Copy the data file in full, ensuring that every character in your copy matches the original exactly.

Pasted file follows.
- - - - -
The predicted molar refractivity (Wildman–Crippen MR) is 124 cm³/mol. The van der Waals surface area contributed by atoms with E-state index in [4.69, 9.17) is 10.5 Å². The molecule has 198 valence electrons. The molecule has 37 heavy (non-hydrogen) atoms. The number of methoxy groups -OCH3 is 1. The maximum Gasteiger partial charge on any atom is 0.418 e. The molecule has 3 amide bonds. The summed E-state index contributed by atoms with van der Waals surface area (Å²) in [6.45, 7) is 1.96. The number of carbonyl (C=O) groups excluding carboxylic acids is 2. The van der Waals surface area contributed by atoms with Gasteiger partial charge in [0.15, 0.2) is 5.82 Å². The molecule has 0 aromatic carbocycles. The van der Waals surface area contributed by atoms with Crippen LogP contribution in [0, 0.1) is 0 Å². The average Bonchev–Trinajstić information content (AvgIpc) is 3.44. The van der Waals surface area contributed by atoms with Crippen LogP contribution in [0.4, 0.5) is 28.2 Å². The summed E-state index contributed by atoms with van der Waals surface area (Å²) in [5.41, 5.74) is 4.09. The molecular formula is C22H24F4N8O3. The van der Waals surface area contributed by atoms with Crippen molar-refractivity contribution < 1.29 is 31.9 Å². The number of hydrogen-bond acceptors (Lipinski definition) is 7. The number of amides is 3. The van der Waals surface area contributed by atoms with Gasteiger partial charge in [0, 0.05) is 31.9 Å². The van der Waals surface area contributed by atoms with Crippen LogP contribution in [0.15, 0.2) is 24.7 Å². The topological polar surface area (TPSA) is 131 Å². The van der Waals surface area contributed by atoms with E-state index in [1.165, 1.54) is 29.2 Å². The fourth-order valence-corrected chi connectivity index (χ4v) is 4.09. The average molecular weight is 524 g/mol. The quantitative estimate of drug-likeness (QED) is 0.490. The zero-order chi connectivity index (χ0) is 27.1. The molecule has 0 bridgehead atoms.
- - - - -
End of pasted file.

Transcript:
The predicted molar refractivity (Wildman–Crippen MR) is 124 cm³/mol. The van der Waals surface area contributed by atoms with E-state index in [4.69, 9.17) is 10.5 Å². The molecule has 198 valence electrons. The molecule has 37 heavy (non-hydrogen) atoms. The number of methoxy groups -OCH3 is 1. The maximum Gasteiger partial charge on any atom is 0.418 e. The molecule has 3 amide bonds. The summed E-state index contributed by atoms with van der Waals surface area (Å²) in [6.45, 7) is 1.96. The number of carbonyl (C=O) groups excluding carboxylic acids is 2. The van der Waals surface area contributed by atoms with Gasteiger partial charge in [0.15, 0.2) is 5.82 Å². The molecule has 0 aromatic carbocycles. The van der Waals surface area contributed by atoms with Crippen LogP contribution in [0, 0.1) is 0 Å². The average Bonchev–Trinajstić information content (AvgIpc) is 3.44. The van der Waals surface area contributed by atoms with Crippen LogP contribution in [0.4, 0.5) is 28.2 Å². The summed E-state index contributed by atoms with van der Waals surface area (Å²) in [5.41, 5.74) is 4.09. The molecular formula is C22H24F4N8O3. The van der Waals surface area contributed by atoms with Crippen molar-refractivity contribution < 1.29 is 31.9 Å². The number of hydrogen-bond acceptors (Lipinski definition) is 7. The number of amides is 3. The van der Waals surface area contributed by atoms with Gasteiger partial charge in [0, 0.05) is 31.9 Å². The van der Waals surface area contributed by atoms with Crippen LogP contribution in [0.15, 0.2) is 24.7 Å². The topological polar surface area (TPSA) is 131 Å². The van der Waals surface area contributed by atoms with E-state index in [1.165, 1.54) is 29.2 Å². The fourth-order valence-corrected chi connectivity index (χ4v) is 4.09. The average molecular weight is 524 g/mol. The quantitative estimate of drug-likeness (QED) is 0.490. The zero-order chi connectivity index (χ0) is 27.1. The molecule has 0 bridgehead atoms.